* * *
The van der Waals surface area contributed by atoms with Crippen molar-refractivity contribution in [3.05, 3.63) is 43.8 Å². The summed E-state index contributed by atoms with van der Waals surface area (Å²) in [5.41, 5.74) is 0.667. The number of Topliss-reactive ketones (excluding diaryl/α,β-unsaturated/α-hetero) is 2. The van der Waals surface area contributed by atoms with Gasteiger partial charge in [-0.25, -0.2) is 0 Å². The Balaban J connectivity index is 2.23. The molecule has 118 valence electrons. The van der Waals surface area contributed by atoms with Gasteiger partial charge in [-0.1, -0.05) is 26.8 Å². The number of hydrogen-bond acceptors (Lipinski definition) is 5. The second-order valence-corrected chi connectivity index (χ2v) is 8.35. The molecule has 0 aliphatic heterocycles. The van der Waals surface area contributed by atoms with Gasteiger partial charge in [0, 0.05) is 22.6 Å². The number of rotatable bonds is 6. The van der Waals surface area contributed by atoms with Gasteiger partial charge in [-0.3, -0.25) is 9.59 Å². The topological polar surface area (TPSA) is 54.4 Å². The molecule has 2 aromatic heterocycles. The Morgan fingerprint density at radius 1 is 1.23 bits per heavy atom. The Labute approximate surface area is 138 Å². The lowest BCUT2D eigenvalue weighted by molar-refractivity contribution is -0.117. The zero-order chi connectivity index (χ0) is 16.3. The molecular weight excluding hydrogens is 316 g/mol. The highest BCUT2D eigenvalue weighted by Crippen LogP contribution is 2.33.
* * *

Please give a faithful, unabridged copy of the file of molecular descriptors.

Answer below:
The van der Waals surface area contributed by atoms with Crippen molar-refractivity contribution in [3.05, 3.63) is 43.8 Å². The summed E-state index contributed by atoms with van der Waals surface area (Å²) in [5.41, 5.74) is 0.667. The number of Topliss-reactive ketones (excluding diaryl/α,β-unsaturated/α-hetero) is 2. The van der Waals surface area contributed by atoms with Gasteiger partial charge in [-0.25, -0.2) is 0 Å². The Balaban J connectivity index is 2.23. The molecule has 118 valence electrons. The van der Waals surface area contributed by atoms with Gasteiger partial charge in [-0.1, -0.05) is 26.8 Å². The number of hydrogen-bond acceptors (Lipinski definition) is 5. The second-order valence-corrected chi connectivity index (χ2v) is 8.35. The molecule has 0 aliphatic heterocycles. The van der Waals surface area contributed by atoms with Gasteiger partial charge in [0, 0.05) is 22.6 Å². The number of rotatable bonds is 6. The van der Waals surface area contributed by atoms with Gasteiger partial charge in [-0.3, -0.25) is 9.59 Å². The topological polar surface area (TPSA) is 54.4 Å². The molecule has 2 aromatic heterocycles. The Morgan fingerprint density at radius 1 is 1.23 bits per heavy atom. The Labute approximate surface area is 138 Å². The lowest BCUT2D eigenvalue weighted by molar-refractivity contribution is -0.117. The zero-order chi connectivity index (χ0) is 16.3. The molecular weight excluding hydrogens is 316 g/mol. The highest BCUT2D eigenvalue weighted by Crippen LogP contribution is 2.33.